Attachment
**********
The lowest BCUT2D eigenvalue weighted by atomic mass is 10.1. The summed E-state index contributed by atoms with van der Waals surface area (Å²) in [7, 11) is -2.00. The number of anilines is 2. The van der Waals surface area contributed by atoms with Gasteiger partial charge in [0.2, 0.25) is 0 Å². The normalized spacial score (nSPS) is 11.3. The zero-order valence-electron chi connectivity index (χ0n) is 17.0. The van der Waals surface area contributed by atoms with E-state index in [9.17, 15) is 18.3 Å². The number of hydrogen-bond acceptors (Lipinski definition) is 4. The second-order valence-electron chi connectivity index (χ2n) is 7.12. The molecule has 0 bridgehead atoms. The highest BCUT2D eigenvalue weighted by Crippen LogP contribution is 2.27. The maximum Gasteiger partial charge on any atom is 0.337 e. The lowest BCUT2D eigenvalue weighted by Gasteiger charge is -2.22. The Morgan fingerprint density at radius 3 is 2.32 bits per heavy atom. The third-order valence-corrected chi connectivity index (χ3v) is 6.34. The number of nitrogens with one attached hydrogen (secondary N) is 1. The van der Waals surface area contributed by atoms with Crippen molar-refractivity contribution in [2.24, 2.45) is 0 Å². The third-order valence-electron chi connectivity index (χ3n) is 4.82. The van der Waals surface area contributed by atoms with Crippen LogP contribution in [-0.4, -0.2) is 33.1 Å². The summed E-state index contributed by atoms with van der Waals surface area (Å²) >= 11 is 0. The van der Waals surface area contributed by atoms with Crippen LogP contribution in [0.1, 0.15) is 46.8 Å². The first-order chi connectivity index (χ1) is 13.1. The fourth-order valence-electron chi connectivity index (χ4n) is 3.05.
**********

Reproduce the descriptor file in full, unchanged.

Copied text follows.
The lowest BCUT2D eigenvalue weighted by atomic mass is 10.1. The summed E-state index contributed by atoms with van der Waals surface area (Å²) in [7, 11) is -2.00. The number of anilines is 2. The van der Waals surface area contributed by atoms with Gasteiger partial charge in [0.2, 0.25) is 0 Å². The normalized spacial score (nSPS) is 11.3. The zero-order valence-electron chi connectivity index (χ0n) is 17.0. The van der Waals surface area contributed by atoms with E-state index in [9.17, 15) is 18.3 Å². The number of hydrogen-bond acceptors (Lipinski definition) is 4. The second-order valence-electron chi connectivity index (χ2n) is 7.12. The molecule has 0 bridgehead atoms. The highest BCUT2D eigenvalue weighted by Crippen LogP contribution is 2.27. The maximum Gasteiger partial charge on any atom is 0.337 e. The lowest BCUT2D eigenvalue weighted by Gasteiger charge is -2.22. The Morgan fingerprint density at radius 3 is 2.32 bits per heavy atom. The third-order valence-corrected chi connectivity index (χ3v) is 6.34. The number of nitrogens with one attached hydrogen (secondary N) is 1. The van der Waals surface area contributed by atoms with Crippen molar-refractivity contribution in [2.24, 2.45) is 0 Å². The third-order valence-electron chi connectivity index (χ3n) is 4.82. The van der Waals surface area contributed by atoms with Crippen LogP contribution in [-0.4, -0.2) is 33.1 Å². The summed E-state index contributed by atoms with van der Waals surface area (Å²) >= 11 is 0. The van der Waals surface area contributed by atoms with Crippen LogP contribution in [0.1, 0.15) is 46.8 Å². The first-order chi connectivity index (χ1) is 13.1. The fourth-order valence-electron chi connectivity index (χ4n) is 3.05.